The Fox

The fox is angry, and when the fox is angry, it digs.

It can’t stop itself; the fox scratches at the walls of its burrow, wanting to go deeper, tiny black paws a blur as dirt flies from the foundation, making the home shaky. The fox understands, on some level, that this is a risk, but when the fox is this angry it has to keep moving, keep digging, otherwise it will turn its claws against itself, rending through the russet fur to get to the tender skin underneath.

When the burrow isn’t enough, the fox goes out to the forest floor and frantically sifts through the soil, making a new hole. A series of holes, actually, each one more ragged and haphazard than the last. The fox is angry because nothing is as it should be. The fox’s mate is absent, its food tastes bland, it’s tired of running the same paths among the trees and going nowhere. The fox wants this anger to fuel it, to help it change, but there is a pressure inside that makes the fox nervous, makes it think that the explosion, when it comes, will be internal.     

The fox knows it cannot control the trees or the birds or the other foxes. It is just sick of taking what it can from the garbage, unfulfilled by the brief, confusing interactions it has with the other creatures in the woods.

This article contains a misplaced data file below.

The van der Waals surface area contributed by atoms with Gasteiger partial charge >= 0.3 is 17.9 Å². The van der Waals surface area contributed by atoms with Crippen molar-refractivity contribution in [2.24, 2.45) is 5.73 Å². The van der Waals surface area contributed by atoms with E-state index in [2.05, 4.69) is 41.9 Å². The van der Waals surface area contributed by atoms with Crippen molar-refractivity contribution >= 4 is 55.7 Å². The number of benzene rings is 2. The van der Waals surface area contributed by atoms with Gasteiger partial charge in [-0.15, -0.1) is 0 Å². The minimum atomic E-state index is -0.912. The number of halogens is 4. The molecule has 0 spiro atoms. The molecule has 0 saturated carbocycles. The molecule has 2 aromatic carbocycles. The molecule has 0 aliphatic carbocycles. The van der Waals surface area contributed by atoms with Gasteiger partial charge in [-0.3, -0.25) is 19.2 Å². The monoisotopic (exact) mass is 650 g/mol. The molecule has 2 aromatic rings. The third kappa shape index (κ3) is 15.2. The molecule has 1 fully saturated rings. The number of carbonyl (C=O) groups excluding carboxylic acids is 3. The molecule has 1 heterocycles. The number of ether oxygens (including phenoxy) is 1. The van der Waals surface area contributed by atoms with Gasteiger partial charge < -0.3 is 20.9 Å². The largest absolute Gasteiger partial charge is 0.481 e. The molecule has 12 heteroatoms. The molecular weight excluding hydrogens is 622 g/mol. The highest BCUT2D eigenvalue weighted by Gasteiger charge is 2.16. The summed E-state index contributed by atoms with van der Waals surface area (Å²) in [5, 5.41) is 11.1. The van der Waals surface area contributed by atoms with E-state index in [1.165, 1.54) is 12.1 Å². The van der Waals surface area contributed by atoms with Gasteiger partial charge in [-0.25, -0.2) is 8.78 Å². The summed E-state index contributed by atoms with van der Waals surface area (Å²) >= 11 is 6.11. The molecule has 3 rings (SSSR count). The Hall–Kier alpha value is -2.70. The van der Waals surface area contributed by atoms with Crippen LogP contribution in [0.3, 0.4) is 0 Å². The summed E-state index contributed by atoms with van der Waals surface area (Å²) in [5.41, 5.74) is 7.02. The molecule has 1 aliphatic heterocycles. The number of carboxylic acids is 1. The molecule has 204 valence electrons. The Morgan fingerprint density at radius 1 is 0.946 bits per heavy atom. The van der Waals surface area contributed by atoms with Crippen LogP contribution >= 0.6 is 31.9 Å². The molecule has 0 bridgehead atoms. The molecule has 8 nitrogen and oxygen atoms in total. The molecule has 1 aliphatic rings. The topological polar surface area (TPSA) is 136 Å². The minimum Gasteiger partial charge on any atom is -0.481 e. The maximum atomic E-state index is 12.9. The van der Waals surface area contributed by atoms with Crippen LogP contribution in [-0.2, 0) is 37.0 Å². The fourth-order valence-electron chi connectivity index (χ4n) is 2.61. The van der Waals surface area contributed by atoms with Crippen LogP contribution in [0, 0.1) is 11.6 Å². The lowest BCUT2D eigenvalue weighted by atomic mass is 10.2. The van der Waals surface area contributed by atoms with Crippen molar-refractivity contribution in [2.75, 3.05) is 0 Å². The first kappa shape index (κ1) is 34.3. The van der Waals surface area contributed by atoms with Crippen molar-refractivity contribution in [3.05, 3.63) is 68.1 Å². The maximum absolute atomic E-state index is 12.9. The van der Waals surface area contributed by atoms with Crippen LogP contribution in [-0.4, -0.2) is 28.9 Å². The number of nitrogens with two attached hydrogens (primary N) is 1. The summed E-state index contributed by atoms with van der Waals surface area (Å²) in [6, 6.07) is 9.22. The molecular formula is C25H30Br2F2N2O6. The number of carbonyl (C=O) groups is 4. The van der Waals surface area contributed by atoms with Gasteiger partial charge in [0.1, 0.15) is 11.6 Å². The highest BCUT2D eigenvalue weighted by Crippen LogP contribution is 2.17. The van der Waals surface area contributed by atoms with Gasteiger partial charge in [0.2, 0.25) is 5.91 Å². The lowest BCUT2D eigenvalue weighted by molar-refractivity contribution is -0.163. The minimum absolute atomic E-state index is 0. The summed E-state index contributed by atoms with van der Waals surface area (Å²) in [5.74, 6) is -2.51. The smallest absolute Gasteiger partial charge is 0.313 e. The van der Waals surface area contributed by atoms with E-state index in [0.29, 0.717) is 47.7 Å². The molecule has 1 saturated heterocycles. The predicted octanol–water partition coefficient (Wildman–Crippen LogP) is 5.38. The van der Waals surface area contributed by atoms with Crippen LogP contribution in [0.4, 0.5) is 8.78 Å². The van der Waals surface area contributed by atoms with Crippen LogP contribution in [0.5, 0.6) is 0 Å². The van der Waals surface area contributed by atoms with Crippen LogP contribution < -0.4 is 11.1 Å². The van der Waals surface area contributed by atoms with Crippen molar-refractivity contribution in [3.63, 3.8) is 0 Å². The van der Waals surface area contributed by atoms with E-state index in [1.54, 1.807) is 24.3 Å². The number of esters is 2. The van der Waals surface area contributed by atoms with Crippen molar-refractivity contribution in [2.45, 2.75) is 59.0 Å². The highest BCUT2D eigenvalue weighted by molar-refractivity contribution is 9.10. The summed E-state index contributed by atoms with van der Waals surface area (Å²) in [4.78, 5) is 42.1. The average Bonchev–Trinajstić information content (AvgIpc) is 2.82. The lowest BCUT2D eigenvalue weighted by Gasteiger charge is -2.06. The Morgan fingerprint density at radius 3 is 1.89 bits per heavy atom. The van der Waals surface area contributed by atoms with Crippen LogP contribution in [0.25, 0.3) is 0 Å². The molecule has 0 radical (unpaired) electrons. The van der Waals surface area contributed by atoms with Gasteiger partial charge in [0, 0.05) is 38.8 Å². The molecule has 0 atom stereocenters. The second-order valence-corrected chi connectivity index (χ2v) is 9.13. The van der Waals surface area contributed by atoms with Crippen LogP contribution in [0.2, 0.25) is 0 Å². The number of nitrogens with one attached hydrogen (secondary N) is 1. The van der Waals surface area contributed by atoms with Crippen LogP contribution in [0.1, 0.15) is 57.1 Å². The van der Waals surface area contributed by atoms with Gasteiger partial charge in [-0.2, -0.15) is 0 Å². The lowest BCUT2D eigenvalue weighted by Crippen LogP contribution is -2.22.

Some days the fox hates everything with a fury that scares it.

It can taste blood in its mouth. It can feel its teeth fasten on necks and claws bury in flesh. It can smell fear, but isn’t sure if it belongs to its prey or itself. The fox is made of fire and wind, but these elements cannot stay contained in an organic body. They will destroy it.

The fox’s paws are stained crimson, its pads are cracking, claws are breaking, but still it digs. And all the while the fox is thinking of nothing and everything, the firestorm inside it threatening to spill from its jaws. The fox must keep going down, gouging through the earth, because there’s a piece of itself buried somewhere and the fox cannot remember where.

Night falls. The fox keeps digging. An owl watches from the trees, patiently waiting for a meal.

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